Merry Christmas & Happy New Year 2015!

Some Christmas-y photos from our final month of 2015 in China.

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Chinese Sunday school kids sing at the annual Christmas party/show.

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We’ve appropriated traditional Chinese decorations as Christmas tree ornaments.

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Mulled wine, 2015.

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Every year we put up new door couplets and a new at Christmas/New Year’s, right around the time people start thinking about getting ready for Chinese New Year. It’s actually a little early for this, as these are CNY decorations, but our family basically has a giant long winter holiday season from Advent through Chinese New Year each year.

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We played Santa around the neighbourhood this year with over 60 Christmas cookie packages.

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In exchange for the cookies, he gave our daughter a live octopus.

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Merry_Christmas_Joseph_and_Mary

The real Chinese nightlife

Nightlife in China, Qingdao-style:
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Little groups like this are sprinkled throughout our neighbourhood in the after-dinner hours. I’m sure we weren’t the only one hanging our beer on the wall.

“Make-out here”

makeout signI’m pretty sure the Chinese actually says, “Make-out here.”

[Photo gallery:] Eating starfish in Qingdao, China

I ask these two Chinese friends, both young, wealthy, educated urban women, if they’ve ever eaten 毛蛋 — literally “hair eggs”, actually fertilized chicken eggs (i.e. a chicken fetuses) that simmer for hours in woks on Qingdao sidewalks:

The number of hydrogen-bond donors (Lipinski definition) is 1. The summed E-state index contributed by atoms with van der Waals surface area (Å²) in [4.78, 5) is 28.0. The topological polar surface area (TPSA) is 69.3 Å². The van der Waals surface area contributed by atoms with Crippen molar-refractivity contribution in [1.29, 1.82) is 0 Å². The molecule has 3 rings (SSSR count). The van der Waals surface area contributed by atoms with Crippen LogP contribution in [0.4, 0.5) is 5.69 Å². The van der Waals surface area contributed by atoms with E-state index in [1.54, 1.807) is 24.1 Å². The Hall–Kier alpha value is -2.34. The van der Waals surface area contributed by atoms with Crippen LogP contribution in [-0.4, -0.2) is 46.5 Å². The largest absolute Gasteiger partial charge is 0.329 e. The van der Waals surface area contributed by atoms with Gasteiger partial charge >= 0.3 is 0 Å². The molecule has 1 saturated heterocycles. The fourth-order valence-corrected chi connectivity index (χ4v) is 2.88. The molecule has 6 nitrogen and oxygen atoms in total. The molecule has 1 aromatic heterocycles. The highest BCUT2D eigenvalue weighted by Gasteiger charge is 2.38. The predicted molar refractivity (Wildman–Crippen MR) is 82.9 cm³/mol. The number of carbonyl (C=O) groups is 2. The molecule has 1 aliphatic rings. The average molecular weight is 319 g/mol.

“Oh, gross! We wouldn’t dare! No way!”

What about starfish (海星)? Do you eat starfish?

“Of course.”

Earlier this week we were running around with some friends from Kunming and stumbled upon a starfish-eating opportunity that we couldn’t pass up. Click the first thumbnail to open the viewer. And read the captions; it’s like a little story…


For more Chinese food adventures, see:

[Photo Gallery:] Chinese group tour, Qingzhou, Shandong 山东省 青州

Joined a Chinese group tour with 50 of my coworkers over the Tomb Sweeping Festival holiday weekend — so domestic tourism, China-style. We visited tourist traps in and around Qingzhou 青州 (near Weifang 潍坊) in Shandong Province (山东):

  • Huanghua (“Yellow Flower”) Creek 黄花溪
  • Taihe Buddhist Temple 泰和
  • Yunmen (“Cloud Gate”) Mountain 云门山
  • Ouyuan Street 偶园
  • Qingzhou Museum 青州博物馆

Click a thumbnail below to launch the viewer.

My only non-Chinese coworker (from another branch of the preschool) also came, and her photos are here and here.

Little laowai, big Chinese market — Qingdao, China

Chinese market laowaiOur daughter on one of the bridges crossing Licunji 李村Qingdao’s biggest traditional market.

friendly Chinese marketIt’s a friendly crowd, but not overly so. Foreigners almost never come here, but we draw very little attention.

Things That Are Awesome (Fushan, Qingdao edition 青岛浮山)

Things That Are Awesome (in sharply descending degrees of awesomeness):

#2. The views on top of Qingdao’s Fushan mountain (浮山).

#3. Those portable personal fanny-pack radios popular in Mainland China.

#4. Those portable personal fanny-pack radios popular in Mainland China on top of Qingdao’s Fushan mountain.

#5. Those portable personal fanny-pack radios popular in Mainland China on top of Qingdao’s Fushan mountain playing We Are The World:

Aaaaand…. #1! Those portable personal fanny-pack radios popular in Mainland China on top of Qingdao’s Fushan mountain playing When a Man Loves a Woman when you’ve hiked up there to celebrate your 12th anniversary.

Snogging pics in

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